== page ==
Zatko alleges that an awareness of these security shortcomings is “fundamental to any proper valuation of Twitter’s business”—and that hiding these problems from investors and the board is “significantly misleading.” He further alleges that Twitter knowingly misled the government in other ways, including in its SEC filings in response to Musk’s bid to buy the company. In those filings, for instance, Twitter declares that it does not knowingly violate IP rights—but Zatko claims that Twitter never obtained the proper legal rights to the training material used to build Twitter’s core algorithmic models, and that executives misled regulators in multiple countries about owning those rights. Zatko also asserts that internal security measures Twitter promised to develop in the wake of the 2011 FTC mandate had yet to be rolled out, and that executives misled Twitter’s board about their progress in creating them. Zatko states that he was chastised by an executive for telling the board of this fact.
A source close to the company says that Zatko did not understand the company’s agreements with the FTC and made “inaccurate claims” about Twitter’s compliance with regulatory obligations.
Claim: Twitter granted foreign agents access to data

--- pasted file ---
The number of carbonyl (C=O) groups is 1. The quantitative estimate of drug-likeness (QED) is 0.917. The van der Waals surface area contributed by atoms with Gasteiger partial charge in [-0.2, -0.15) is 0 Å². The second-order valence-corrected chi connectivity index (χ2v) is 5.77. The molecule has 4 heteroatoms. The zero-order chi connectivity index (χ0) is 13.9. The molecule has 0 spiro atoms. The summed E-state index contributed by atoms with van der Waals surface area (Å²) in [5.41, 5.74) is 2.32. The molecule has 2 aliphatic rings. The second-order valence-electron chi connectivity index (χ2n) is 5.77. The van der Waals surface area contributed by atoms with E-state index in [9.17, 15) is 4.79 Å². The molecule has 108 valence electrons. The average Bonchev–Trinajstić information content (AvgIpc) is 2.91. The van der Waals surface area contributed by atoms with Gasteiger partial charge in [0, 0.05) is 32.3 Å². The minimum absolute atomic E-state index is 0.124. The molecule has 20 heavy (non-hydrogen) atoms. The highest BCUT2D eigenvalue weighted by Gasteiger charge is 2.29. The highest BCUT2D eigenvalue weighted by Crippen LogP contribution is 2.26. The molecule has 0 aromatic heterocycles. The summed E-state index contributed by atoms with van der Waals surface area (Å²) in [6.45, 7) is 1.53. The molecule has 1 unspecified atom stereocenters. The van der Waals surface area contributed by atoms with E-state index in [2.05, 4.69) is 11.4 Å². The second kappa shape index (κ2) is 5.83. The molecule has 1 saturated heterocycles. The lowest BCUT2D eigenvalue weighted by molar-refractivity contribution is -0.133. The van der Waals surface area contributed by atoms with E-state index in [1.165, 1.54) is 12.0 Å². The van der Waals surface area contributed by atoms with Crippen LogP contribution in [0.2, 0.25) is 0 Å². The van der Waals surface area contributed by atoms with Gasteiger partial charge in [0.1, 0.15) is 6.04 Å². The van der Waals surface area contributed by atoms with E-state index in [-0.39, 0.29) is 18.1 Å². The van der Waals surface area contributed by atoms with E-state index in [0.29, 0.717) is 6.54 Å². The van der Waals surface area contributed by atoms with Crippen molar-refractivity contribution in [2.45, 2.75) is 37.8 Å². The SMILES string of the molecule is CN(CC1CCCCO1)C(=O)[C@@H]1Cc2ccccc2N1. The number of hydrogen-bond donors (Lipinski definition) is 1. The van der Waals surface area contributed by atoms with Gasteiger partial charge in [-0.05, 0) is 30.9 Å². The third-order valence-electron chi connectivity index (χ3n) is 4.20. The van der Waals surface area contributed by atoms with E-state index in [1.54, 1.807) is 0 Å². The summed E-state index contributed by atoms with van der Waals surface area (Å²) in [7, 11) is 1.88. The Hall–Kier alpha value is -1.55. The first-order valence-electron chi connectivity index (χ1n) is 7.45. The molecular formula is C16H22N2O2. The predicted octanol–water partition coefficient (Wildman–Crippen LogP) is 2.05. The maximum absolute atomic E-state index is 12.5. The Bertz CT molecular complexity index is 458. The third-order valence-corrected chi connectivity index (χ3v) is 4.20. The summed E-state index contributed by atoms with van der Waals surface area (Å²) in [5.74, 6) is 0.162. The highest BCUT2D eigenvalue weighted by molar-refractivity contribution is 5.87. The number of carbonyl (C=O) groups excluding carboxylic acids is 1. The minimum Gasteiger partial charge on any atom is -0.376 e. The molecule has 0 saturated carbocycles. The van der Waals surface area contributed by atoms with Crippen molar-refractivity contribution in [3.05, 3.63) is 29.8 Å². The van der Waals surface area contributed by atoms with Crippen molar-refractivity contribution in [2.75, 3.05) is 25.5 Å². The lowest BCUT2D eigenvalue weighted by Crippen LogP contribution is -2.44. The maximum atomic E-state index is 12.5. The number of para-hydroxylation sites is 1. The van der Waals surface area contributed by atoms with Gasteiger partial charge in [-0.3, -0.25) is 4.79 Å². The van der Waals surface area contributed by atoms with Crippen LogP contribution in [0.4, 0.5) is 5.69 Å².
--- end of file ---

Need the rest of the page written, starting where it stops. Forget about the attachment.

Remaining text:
Zatko says the company’s security lapses didn’t only harm individual users. They were of geopolitical and national security importance, he claims. Twitter was “complicit in threats to democratic governance,” he writes.
One of Zatko’s allegations is that the company hired two people that he believes were Indian government agents. Because of Twitter’s flawed internal security systems, Zatko says, the purported agents had “direct unsupervised access” to internal information. Zatko claims he filed separate disclosures detailing these and other incidents with the Counterintelligence and Export Controls Section of the Department of Justice and Senate Select Committee on Intelligence.
Sources close to Twitter claim that they have no information about government agents at Twitter.
Zatko alleges that Agrawal—a few months before his promotion to CEO—advocated for Twitter’s expansion into Russia, even if it meant abiding by the country’s censorship and surveillance demands. Zatko claims that Twitter was informed by the U.S. government in 2022 about at least one American intelligence agent employee. Twitter did not respond to his request.
An ex-Twitter employee was found guilty earlier this month of spying on Saudi dissidents, and giving personal information to the Saudi government.